Work & Career
13 Things Mall Cops Won’t Tell You
The job of a mall cop is a lot more complex than you may have thought. Here’s what they wish you knew.
Don’t call us a mall copStills/REX/Shutterstock
No offense to Paul Blart, but we actually hate the term mall cop. We prefer security officer, and frankly, we’re tired of movies portraying us as clueless bums who always doze off on the job. Remember, we’re often the first responders to shootings, kidnappings, fires, and other emergencies. (This is what your mall salesperson isn’t telling you.)
This is a dangerous jobStills/REX/Shutterstock
Every year, 50 to 100 American security officers are killed on duty. In 2015, nearly two thirds of those deaths were the result of assaults or other violent acts. (Here’s an easy way you can burn calories in the mall.)
We aren’t as powerful as police officersMoviestore/REX/Shutterstock
Still, we have far less power than police officers. Most of us can’t arrest you, for example. We can detain you, but only if we witness you committing a misdemeanor or have hard proof you committed a felony. This is what police officers want you to know.
Sometimes we let shoplifters walkStills/REX/Shutterstock
Many mall owners won’t let us stop or search a customer unless we witness the crime. That’s partly because of the need for probable cause, but it’s also because they don’t want us to create a scene. These are the dumbest criminals of all time.
Ask us questionsStills/REX/Shutterstock
Extreme cases aside, on most days, we’re more concierges than cops. Customer service is a big part of the job, so go ahead and ask us where the food court is.
Got car trouble?Stills/REX/Shutterstock
We can probably help you jump a dead battery or fix a flat. We can also drive you around or check surveillance video of the parking lot if you can’t find your car. One time, my supervisor even drove a stranded customer home. No tip necessary—or even allowed, most of the time.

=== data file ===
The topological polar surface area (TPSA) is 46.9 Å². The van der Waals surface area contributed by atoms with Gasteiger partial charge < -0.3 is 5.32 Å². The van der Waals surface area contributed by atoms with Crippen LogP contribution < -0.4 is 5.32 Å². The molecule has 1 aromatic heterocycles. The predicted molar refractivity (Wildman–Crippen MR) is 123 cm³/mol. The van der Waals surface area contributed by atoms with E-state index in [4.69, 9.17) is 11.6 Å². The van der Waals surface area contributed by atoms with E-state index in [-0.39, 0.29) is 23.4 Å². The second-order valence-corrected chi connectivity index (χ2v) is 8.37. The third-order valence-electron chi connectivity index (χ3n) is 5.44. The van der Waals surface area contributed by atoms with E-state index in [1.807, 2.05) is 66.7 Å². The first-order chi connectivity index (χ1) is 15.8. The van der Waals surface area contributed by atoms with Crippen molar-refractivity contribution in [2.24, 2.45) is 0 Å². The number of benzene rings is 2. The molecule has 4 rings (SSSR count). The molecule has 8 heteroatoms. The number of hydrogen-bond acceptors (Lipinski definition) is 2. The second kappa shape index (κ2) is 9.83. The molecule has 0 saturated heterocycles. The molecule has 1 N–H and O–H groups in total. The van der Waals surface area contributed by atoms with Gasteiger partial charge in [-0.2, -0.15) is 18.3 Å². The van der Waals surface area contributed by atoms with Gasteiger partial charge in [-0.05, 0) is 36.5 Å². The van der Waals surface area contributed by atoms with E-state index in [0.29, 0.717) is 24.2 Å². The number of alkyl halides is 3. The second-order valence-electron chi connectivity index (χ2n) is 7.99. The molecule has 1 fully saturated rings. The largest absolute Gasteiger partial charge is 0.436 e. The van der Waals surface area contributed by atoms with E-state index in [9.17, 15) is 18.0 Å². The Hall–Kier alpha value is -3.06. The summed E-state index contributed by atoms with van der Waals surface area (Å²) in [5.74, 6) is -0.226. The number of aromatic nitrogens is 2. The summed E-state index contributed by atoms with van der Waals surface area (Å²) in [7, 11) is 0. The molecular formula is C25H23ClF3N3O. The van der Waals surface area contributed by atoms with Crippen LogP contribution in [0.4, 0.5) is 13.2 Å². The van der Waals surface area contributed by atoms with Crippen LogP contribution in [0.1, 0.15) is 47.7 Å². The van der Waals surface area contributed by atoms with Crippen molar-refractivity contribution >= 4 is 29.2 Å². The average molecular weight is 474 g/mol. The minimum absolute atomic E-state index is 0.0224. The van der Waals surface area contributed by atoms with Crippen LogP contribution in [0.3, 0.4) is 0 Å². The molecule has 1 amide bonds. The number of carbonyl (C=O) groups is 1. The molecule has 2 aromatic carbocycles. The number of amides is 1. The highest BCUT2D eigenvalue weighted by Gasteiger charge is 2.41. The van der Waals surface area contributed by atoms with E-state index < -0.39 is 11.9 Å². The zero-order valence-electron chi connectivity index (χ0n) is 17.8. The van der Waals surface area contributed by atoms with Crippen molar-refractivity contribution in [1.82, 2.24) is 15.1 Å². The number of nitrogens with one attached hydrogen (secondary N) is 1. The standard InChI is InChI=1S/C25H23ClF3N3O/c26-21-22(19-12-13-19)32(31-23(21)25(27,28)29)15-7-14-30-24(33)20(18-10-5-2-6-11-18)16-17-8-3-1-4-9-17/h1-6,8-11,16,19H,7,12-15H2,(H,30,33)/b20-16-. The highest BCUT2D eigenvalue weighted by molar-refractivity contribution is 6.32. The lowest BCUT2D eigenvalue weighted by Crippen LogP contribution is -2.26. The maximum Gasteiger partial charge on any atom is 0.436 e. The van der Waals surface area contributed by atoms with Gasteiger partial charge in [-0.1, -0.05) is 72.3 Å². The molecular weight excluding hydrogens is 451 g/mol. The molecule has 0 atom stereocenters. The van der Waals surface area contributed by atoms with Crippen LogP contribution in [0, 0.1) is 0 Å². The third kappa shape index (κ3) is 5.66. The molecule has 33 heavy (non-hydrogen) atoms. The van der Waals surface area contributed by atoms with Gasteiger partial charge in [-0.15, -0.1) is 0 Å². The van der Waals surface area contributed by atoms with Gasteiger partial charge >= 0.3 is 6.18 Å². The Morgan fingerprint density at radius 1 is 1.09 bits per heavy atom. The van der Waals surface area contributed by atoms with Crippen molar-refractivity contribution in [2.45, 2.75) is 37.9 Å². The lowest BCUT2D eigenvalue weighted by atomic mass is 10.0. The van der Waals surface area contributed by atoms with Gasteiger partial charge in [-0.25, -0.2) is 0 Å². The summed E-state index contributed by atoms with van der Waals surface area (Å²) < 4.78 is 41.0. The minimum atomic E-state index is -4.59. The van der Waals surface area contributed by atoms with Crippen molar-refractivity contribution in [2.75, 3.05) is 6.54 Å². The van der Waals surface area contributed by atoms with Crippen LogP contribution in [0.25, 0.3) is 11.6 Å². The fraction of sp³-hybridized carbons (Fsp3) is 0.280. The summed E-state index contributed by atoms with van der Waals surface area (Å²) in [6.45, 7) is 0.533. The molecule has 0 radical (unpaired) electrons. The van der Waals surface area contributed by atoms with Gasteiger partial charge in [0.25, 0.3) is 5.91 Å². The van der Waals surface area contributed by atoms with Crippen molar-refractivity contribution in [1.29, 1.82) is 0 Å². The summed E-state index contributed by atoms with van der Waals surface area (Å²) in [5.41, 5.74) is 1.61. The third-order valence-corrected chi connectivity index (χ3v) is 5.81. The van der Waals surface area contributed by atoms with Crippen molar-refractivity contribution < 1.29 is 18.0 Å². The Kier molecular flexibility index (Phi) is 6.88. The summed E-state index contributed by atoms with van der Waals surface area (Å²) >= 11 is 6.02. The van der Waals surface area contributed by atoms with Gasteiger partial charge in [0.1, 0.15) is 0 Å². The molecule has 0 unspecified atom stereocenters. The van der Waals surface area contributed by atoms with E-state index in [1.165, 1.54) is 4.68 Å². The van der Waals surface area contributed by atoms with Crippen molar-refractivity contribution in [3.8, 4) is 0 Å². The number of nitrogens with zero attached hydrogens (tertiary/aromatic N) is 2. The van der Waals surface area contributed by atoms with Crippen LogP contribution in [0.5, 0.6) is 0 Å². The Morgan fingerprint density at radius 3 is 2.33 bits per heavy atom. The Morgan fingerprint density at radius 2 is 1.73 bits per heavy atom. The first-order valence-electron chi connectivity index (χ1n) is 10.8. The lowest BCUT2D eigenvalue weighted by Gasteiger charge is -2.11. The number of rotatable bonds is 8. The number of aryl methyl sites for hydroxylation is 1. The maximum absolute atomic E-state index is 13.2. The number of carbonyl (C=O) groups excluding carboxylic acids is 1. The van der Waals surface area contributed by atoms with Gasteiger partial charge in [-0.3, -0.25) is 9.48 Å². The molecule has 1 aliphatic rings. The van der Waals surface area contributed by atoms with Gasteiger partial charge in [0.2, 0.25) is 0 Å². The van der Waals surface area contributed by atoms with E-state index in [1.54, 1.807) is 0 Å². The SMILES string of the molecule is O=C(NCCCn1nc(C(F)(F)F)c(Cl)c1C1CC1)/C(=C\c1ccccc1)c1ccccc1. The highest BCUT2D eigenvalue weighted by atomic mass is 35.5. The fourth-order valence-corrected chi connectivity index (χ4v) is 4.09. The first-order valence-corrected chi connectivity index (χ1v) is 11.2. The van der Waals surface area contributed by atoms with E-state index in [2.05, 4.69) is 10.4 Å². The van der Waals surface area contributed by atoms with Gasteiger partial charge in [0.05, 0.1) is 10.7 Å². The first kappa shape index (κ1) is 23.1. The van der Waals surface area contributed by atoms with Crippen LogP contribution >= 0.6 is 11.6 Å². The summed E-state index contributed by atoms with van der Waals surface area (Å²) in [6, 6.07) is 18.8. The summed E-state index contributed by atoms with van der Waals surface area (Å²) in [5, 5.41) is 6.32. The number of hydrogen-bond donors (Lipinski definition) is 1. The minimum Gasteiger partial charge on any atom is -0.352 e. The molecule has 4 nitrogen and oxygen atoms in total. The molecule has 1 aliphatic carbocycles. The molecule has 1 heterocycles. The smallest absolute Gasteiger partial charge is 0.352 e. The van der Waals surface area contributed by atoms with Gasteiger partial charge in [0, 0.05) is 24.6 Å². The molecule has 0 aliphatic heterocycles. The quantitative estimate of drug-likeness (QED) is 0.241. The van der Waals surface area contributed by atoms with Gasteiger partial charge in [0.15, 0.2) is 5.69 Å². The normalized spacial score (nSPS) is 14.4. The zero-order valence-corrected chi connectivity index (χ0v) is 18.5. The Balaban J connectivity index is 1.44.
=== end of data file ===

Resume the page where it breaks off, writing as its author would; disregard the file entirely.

Don’t leave things on your car seatColumbia/Kobal/REX/Shutterstock
When we investigate a parking lot break-in, nine times out of ten the customer left something out on the seat, be it a purse, a tablet, or high-end shopping bags. If you don’t want your car broken into, don’t leave valuables out in plain view; thieves troll parking lots looking inside cars for goodies to grab.
Keep track of your kidMoviestore/REX/Shutterstock
We spend a lot of time dealing with lost kids. Don’t send children under eight to get things from another part of the store or mall. They get distracted (and lost) easily.
Teach your kids to find usStills/REX/Shutterstock
Pro tip: Assure your kids that you’d never go to your car without them. You don’t want them to leave the mall and search for you in the parking lot. Teach your kids to ask an employee wearing a name tag if they need help finding you.
You wouldn’t believe what goes on in dressing roomsStills/REX/Shutterstock
We deal with people going to the bathroom or having sex. One time a guy walked in dressed in men’s clothing and left wearing a wig and a dress; under the dress, he had on several layers of stolen clothes.
Not all mall cops are created equalStills/REX/Shutterstock
While many of us are ex-military or retired police officers, 22 states have no training requirements for unarmed security guards, according to a Pew analysis. Some guards get as much as 48 hours of training; others get half that or less. “My training consisted of ‘Read this and sign it,’” one guard says.
Some of us are hired just to be eye candyKobal/REX/Shutterstock
Having a uniformed person on the property deters crime and makes shoppers feel safer. But it might also give the mall owner a break on insurance costs.
We may kick you out if your shorts are too shortColumbia/Kobal/REX/Shutterstock
Some malls prohibit outfits that are too revealing or contain curse words or gang-related symbols. Before you argue, remember that we don’t write the rules—we just enforce them.